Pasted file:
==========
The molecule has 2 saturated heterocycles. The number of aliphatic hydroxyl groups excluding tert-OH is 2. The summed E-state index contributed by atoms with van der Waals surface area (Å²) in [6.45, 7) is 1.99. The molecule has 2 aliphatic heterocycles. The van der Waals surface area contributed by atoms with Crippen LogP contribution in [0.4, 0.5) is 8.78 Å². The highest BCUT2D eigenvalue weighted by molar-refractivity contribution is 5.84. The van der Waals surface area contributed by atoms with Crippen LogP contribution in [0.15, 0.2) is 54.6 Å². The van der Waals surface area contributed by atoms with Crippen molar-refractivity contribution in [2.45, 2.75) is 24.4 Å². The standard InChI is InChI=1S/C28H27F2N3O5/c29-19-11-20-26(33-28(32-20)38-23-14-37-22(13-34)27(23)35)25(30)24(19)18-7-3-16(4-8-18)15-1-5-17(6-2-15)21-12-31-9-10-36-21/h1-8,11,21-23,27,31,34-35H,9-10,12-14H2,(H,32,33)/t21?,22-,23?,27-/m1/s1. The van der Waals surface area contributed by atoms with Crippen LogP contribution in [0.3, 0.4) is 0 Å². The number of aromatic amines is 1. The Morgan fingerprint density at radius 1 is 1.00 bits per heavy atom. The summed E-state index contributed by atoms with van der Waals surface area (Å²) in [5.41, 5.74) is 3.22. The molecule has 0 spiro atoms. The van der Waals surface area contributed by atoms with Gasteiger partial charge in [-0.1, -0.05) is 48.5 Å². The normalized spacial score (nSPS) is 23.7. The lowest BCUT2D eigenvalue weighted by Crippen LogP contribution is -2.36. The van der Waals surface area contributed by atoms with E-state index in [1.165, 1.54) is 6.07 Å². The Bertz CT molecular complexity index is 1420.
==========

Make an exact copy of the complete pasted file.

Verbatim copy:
The molecule has 2 saturated heterocycles. The number of aliphatic hydroxyl groups excluding tert-OH is 2. The summed E-state index contributed by atoms with van der Waals surface area (Å²) in [6.45, 7) is 1.99. The molecule has 2 aliphatic heterocycles. The van der Waals surface area contributed by atoms with Crippen LogP contribution in [0.4, 0.5) is 8.78 Å². The highest BCUT2D eigenvalue weighted by molar-refractivity contribution is 5.84. The van der Waals surface area contributed by atoms with Crippen LogP contribution in [0.15, 0.2) is 54.6 Å². The van der Waals surface area contributed by atoms with Crippen molar-refractivity contribution in [2.45, 2.75) is 24.4 Å². The standard InChI is InChI=1S/C28H27F2N3O5/c29-19-11-20-26(33-28(32-20)38-23-14-37-22(13-34)27(23)35)25(30)24(19)18-7-3-16(4-8-18)15-1-5-17(6-2-15)21-12-31-9-10-36-21/h1-8,11,21-23,27,31,34-35H,9-10,12-14H2,(H,32,33)/t21?,22-,23?,27-/m1/s1. The van der Waals surface area contributed by atoms with Crippen LogP contribution in [0.3, 0.4) is 0 Å². The number of aromatic amines is 1. The Morgan fingerprint density at radius 1 is 1.00 bits per heavy atom. The summed E-state index contributed by atoms with van der Waals surface area (Å²) in [5.41, 5.74) is 3.22. The molecule has 0 spiro atoms. The van der Waals surface area contributed by atoms with Gasteiger partial charge in [-0.1, -0.05) is 48.5 Å². The normalized spacial score (nSPS) is 23.7. The lowest BCUT2D eigenvalue weighted by Crippen LogP contribution is -2.36. The van der Waals surface area contributed by atoms with E-state index in [1.165, 1.54) is 6.07 Å². The Bertz CT molecular complexity index is 1420.